It is hypothesized that land cover change (LCC), driven by mountain top removal (MTR), in the Appalachian region of eastern Kentucky would change biogeophysical properties of land surface and subsequently various atmospheric boundary layer parameters and precipitation. In this research, we have conducted model-based sensitivity experiments of atmospheric response of a significant flash flood–producing rainfall event by modifying land cover and topography. These reflect recent LCC, including MTR. We have used the Weather Research and Forecasting (WRF) model for this purpose. The study found changes in amount, location, and timing of precipitation. LCC also modified various surface fluxes, moist static energy, planetary boundary layer height, and local-scale wind circulation. This study reports that there was an increase in sensible heat flux (H) for bare soil simulation (post-MTR) compared to pre-MTR conditions (increased elevation with no altered land cover). Allowing for growth of vegetation, the grass simulation resulted in a decrease in H. With regard to latent heat flux (LE), there was a notable decrease from pre-MTR to post-MTR simulations. For the grass and forest simulations, LE increased and were comparable to the pre-MTR simulation. Under the pre-MTR condition, the total precipitation was at its highest level. For the simulated loss of vegetation (bare soil) and elevation (post-MTR), there was a decrease in precipitation. With grass land cover, precipitation increased in all areas of interest. Forest land cover resulted in slightly higher simulated precipitation than grass.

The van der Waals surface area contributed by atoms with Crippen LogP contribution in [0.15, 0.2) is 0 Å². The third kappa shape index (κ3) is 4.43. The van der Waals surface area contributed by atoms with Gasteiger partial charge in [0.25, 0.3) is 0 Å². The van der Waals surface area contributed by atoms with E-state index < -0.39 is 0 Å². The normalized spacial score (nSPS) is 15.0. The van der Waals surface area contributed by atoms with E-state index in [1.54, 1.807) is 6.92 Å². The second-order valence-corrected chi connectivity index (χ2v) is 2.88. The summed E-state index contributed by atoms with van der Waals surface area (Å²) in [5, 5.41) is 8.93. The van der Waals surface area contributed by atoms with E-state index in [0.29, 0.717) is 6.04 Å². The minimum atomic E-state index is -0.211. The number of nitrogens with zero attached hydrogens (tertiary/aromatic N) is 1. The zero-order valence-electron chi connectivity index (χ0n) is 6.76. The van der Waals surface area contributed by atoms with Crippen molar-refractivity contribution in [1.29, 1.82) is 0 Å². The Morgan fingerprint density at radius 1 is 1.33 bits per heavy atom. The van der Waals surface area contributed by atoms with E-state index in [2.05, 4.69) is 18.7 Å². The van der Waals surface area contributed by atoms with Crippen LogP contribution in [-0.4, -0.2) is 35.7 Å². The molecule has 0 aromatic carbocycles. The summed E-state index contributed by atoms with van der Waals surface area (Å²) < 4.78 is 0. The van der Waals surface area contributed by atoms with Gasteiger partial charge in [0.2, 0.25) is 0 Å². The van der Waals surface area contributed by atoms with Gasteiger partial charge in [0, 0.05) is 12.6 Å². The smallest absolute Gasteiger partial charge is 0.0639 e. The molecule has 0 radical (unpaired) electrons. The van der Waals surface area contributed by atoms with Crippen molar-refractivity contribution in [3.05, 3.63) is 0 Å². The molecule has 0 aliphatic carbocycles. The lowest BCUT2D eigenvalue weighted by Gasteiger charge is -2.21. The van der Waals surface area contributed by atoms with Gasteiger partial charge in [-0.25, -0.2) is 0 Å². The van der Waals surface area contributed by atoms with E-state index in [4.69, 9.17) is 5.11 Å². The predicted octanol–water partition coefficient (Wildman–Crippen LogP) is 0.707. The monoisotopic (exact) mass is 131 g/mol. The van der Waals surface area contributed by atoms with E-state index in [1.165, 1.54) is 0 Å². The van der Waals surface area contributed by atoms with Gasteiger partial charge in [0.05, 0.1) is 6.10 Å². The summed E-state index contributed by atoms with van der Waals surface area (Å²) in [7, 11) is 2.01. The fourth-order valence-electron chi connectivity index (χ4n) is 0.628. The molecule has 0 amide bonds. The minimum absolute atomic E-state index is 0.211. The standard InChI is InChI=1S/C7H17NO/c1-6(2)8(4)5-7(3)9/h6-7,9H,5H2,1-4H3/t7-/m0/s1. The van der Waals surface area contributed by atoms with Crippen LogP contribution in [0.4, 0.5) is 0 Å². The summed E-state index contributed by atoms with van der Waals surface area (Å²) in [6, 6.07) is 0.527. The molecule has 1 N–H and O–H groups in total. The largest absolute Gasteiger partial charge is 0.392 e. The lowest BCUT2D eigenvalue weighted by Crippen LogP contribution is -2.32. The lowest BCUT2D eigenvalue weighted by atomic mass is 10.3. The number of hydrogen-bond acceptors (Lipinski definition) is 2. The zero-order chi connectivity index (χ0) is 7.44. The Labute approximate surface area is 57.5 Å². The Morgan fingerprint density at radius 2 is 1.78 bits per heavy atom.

- land use land cover change
- mountain top removal
ASJC Scopus subject areas
- Geography, Planning and Development
- Earth-Surface Processes